Chris Koch likes to put people at ease, even though he knows his appearance often does the opposite.
Born without arms and legs – he has portions of each arm down to about where the elbow would start and a portion of his right thigh, which has a partially formed foot on the end – Koch (pronounced Cook) has traveled the word as a motivational speaker and doesn’t mind the inevitable stares he receives when traveling the world. In fact, he welcomes them.
"Honestly, the greatest equalizer or icebreaker just a smile," said Koch, a native of Calgary, Alberta, Canada. “People can see, 'Hey, he’s a pretty happy person. He’s obviously not some miserable amputee.’”
Koch, 39, was at Samuel Vaughn Elementary School, speaking to an assembly of about 300 fourth-, fifth- and sixth-graders in the school’s cafeteria. He was asked to attend by Modesto Marathon co-race director Karen Lozano, a teacher at Vaughn. Koch competed in last year’s marathon, finishing in 4 hours, 27 minutes. He’s back to compete again on Sunday for his fourth full marathon.
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He’s also competed in the Marine Corps Marathon in Washington D.C. and the Calgary Marathon in his hometown. Koch prowled the stage while perched atop his skateboard, which he now favors over the use of prosthetic limbs.
“I thought it would be fun to cruise around on,” said Koch, who purchased the skateboard eight years ago at a surf shop in Florida and uses it by sitting on the platform and pushing with the his right thigh. “Five minutes down the sidewalk, I must’ve covered 10 times the distance in half the time that it would’ve taken me using prosthetic legs.”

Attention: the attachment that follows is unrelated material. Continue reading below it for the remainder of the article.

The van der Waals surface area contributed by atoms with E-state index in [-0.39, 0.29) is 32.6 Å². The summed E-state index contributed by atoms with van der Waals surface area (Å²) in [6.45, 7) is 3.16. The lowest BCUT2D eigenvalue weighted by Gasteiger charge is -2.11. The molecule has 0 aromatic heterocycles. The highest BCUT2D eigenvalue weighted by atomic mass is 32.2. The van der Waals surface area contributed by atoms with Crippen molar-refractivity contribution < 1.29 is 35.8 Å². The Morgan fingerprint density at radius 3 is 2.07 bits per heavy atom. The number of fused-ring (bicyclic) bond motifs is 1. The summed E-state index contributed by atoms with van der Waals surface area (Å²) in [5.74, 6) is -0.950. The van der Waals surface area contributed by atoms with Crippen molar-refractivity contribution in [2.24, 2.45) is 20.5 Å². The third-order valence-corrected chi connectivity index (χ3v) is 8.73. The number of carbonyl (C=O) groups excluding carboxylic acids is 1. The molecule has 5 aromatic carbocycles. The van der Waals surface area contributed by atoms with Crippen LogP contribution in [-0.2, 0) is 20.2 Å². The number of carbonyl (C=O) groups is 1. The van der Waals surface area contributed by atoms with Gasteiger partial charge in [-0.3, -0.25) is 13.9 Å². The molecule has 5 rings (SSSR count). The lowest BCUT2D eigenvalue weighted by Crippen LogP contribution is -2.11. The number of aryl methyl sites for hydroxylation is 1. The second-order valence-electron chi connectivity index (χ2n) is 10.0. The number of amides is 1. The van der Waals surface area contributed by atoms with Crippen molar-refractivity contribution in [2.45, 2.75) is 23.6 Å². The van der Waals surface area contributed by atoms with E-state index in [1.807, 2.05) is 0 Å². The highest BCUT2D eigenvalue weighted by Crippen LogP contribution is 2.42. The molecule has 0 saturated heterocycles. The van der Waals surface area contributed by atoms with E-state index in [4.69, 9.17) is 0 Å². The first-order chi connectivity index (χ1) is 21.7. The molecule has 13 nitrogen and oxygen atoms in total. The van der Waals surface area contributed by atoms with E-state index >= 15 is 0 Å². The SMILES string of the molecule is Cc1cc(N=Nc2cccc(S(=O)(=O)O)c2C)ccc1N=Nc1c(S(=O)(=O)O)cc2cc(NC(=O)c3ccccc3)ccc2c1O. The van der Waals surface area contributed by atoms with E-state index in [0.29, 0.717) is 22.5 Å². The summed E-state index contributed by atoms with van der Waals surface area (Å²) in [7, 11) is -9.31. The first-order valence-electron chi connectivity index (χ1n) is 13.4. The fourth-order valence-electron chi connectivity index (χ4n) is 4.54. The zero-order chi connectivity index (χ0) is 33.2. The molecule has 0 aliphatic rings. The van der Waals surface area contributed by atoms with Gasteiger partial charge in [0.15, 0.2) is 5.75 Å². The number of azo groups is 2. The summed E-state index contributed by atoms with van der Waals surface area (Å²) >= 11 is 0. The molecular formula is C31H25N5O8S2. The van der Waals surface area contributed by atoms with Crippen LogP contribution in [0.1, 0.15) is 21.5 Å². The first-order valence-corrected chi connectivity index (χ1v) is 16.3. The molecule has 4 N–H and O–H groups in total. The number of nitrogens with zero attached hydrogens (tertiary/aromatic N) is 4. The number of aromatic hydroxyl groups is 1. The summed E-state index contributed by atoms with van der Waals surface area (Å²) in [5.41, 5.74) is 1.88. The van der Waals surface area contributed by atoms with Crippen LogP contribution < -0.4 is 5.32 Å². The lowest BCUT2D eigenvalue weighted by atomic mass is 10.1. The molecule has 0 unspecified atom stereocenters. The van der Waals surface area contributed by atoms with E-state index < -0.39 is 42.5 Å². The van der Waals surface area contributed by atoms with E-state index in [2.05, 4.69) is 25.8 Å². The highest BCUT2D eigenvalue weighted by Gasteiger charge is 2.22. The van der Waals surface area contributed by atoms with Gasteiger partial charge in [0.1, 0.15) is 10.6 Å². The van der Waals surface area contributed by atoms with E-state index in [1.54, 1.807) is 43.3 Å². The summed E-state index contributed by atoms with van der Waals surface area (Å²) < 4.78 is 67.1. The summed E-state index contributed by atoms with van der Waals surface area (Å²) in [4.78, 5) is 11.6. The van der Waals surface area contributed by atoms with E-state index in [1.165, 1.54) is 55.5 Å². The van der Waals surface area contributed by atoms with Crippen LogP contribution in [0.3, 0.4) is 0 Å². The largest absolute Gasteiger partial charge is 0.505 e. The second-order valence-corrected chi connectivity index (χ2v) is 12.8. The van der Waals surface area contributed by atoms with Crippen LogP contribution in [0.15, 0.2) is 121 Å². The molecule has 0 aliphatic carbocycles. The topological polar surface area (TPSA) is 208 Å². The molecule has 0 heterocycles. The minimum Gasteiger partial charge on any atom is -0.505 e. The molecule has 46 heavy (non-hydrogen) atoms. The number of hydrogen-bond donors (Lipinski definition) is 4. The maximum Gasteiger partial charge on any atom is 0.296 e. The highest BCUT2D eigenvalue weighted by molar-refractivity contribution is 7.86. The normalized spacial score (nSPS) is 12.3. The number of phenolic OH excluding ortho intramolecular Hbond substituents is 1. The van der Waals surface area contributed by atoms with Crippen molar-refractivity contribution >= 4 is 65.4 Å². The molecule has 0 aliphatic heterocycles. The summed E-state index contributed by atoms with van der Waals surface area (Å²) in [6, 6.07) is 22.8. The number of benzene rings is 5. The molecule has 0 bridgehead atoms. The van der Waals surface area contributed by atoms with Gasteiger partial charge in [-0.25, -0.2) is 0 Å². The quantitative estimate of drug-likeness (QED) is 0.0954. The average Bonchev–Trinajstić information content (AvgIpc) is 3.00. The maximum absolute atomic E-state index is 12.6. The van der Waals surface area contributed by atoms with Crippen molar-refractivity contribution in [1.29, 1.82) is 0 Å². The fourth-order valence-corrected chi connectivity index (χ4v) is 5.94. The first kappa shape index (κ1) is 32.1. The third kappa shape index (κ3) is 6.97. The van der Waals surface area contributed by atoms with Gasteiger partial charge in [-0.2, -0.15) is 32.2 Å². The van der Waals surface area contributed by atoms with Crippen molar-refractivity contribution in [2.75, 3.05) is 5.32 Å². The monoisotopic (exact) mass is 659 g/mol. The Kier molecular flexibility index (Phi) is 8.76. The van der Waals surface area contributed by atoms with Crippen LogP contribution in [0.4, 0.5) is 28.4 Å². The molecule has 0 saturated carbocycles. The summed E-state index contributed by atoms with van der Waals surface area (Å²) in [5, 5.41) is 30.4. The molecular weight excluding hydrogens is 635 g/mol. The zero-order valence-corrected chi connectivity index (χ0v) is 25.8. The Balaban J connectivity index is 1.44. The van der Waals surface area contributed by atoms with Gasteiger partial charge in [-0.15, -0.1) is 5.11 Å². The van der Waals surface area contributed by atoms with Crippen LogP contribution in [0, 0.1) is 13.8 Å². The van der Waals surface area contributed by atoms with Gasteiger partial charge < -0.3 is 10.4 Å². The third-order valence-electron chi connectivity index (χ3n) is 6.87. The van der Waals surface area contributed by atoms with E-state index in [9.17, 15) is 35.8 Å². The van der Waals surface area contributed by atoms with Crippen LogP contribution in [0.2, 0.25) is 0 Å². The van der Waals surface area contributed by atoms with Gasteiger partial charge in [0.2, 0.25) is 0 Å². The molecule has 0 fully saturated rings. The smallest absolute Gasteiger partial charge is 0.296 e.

Koch’s message to the students of Vaughn Elementary was a simple one: everybody goes through difficulties in life, but don’t let the difficulties define you.
“We all have frustrating days,” said Koch, who has visited five continents as a motivational speaker. “We all have bad days, but me missing my arms and legs is the least of my worries.”
Lozano, who is co-director of the Modesto Marathon, said Koch's visit was an important lesson for students in diversity — "that not everyone is the same and that's OK. We need to be who we are and be OK with that."
Koch also sends a powerful message, Lozano said, to inspire kids to be their best.
"If he can be successful with no arms and legs, we should never be afraid to persevere and dream big," she said. "Our dreams might just come true."
In addition to competing in marathons, Koch snow skis, bungee jumps and swims with sharks.
“I’m already missing my arms and legs,” he quipped. “What else have I got to lose?”
In fact, he recently was in Australia where he was submerged in a shark cage and got to view great white sharks up close.
“It was my first time,” he told the assembly. “I told people that it was my second time and the first time didn’t go so well.”